Joined:
    Nov 21, 2004
    Location:
    Italia
    Shooter:
    Multi Format
    When you say "Primary observations indicate low light output" is this by eye or some test? Meter or paper?

    Your eyes can be fooled pretty easily. I'd try making a print at say F/8 or F/11. See how long it takes.
     
  4. jolefler

    jolefler Member

    Messages:
    420
    Joined:
    Mar 25, 2006
    Location:
    Northeast Oh
    Shooter:
    Multi Format
    Just by eye....need to finish up lens mounting, etc. before paper tests take place.
     
  5. Jim Jones

    Jim Jones Subscriber

    Messages:
    2,452
    Joined:
    Jan 16, 2006
    Location:
    Rural NW MO
    Shooter:
    Multi Format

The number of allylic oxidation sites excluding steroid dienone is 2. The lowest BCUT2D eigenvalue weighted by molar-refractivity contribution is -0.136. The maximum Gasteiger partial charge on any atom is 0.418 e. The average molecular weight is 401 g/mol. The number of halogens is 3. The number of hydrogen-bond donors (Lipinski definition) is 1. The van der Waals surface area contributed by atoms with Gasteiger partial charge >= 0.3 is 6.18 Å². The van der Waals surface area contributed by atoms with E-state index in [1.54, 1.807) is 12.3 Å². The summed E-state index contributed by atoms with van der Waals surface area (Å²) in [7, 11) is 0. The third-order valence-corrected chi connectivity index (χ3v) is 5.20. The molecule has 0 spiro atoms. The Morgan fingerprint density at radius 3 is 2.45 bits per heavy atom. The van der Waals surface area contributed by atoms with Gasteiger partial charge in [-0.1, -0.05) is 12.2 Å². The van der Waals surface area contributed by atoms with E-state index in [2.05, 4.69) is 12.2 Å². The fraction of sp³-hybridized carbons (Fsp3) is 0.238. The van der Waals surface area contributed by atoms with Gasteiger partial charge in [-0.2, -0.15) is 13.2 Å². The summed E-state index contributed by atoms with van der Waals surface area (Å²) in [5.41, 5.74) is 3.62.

The Tessar might require fairly small apertures for good sharpness in enlarging. Mount it normally on the camera standard. With patience one can get a more suitable enlarging lens on the internet for a bargain price.

    After aligning the enlarger with a level. fine tune the enlargement by placing a scrap piece of film (clear film works fine) that has been lightly sanded with fine sandpaper in the negative carrier and check if all zones of the projected image show sharp lines. This should be more sensitive than using the level, and will also indicate potential problems with using a Tessar lens at closer-than-normal focusing distances.

    Older large format enlargers often have 150 Watt or larger incandescent lamps. A small flourescent lamp might be too weak.